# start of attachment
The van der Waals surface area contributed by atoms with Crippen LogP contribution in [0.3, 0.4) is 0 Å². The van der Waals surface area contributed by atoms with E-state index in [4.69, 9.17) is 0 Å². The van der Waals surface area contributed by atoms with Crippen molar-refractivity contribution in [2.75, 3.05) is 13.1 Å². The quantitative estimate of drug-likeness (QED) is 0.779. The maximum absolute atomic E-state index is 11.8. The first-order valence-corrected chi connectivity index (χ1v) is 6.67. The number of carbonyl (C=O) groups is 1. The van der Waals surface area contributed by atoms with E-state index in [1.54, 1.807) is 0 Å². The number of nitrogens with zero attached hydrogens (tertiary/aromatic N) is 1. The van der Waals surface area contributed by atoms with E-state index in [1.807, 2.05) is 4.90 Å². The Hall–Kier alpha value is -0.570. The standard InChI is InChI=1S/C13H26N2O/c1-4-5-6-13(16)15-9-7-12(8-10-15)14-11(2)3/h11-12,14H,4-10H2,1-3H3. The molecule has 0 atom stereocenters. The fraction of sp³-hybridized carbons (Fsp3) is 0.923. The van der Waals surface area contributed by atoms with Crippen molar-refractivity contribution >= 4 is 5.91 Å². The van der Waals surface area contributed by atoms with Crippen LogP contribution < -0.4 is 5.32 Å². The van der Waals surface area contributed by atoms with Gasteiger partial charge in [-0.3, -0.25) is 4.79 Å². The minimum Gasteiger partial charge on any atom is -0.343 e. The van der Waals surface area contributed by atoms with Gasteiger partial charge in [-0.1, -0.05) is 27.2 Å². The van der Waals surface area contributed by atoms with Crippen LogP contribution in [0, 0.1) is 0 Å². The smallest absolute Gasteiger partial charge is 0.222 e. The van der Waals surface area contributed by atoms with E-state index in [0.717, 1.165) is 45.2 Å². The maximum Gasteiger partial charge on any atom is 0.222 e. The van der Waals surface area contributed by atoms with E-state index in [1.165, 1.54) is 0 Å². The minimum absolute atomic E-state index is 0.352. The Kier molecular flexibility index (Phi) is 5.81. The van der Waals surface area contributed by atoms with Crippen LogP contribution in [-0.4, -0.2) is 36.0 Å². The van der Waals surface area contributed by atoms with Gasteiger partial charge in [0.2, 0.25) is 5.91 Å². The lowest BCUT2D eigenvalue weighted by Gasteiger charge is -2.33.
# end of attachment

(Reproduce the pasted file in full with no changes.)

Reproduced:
The van der Waals surface area contributed by atoms with Crippen LogP contribution in [0.3, 0.4) is 0 Å². The van der Waals surface area contributed by atoms with E-state index in [4.69, 9.17) is 0 Å². The van der Waals surface area contributed by atoms with Crippen molar-refractivity contribution in [2.75, 3.05) is 13.1 Å². The quantitative estimate of drug-likeness (QED) is 0.779. The maximum absolute atomic E-state index is 11.8. The first-order valence-corrected chi connectivity index (χ1v) is 6.67. The number of carbonyl (C=O) groups is 1. The van der Waals surface area contributed by atoms with E-state index in [1.54, 1.807) is 0 Å². The number of nitrogens with zero attached hydrogens (tertiary/aromatic N) is 1. The van der Waals surface area contributed by atoms with E-state index in [1.807, 2.05) is 4.90 Å². The Hall–Kier alpha value is -0.570. The standard InChI is InChI=1S/C13H26N2O/c1-4-5-6-13(16)15-9-7-12(8-10-15)14-11(2)3/h11-12,14H,4-10H2,1-3H3. The molecule has 0 atom stereocenters. The fraction of sp³-hybridized carbons (Fsp3) is 0.923. The van der Waals surface area contributed by atoms with Crippen molar-refractivity contribution >= 4 is 5.91 Å². The van der Waals surface area contributed by atoms with Crippen LogP contribution < -0.4 is 5.32 Å². The van der Waals surface area contributed by atoms with Gasteiger partial charge in [-0.3, -0.25) is 4.79 Å². The minimum Gasteiger partial charge on any atom is -0.343 e. The van der Waals surface area contributed by atoms with Gasteiger partial charge in [-0.1, -0.05) is 27.2 Å². The van der Waals surface area contributed by atoms with Crippen LogP contribution in [0, 0.1) is 0 Å². The smallest absolute Gasteiger partial charge is 0.222 e. The van der Waals surface area contributed by atoms with E-state index in [0.717, 1.165) is 45.2 Å². The maximum Gasteiger partial charge on any atom is 0.222 e. The van der Waals surface area contributed by atoms with E-state index in [1.165, 1.54) is 0 Å². The minimum absolute atomic E-state index is 0.352. The Kier molecular flexibility index (Phi) is 5.81. The van der Waals surface area contributed by atoms with Crippen LogP contribution in [-0.4, -0.2) is 36.0 Å². The van der Waals surface area contributed by atoms with Gasteiger partial charge in [0.2, 0.25) is 5.91 Å². The lowest BCUT2D eigenvalue weighted by Gasteiger charge is -2.33.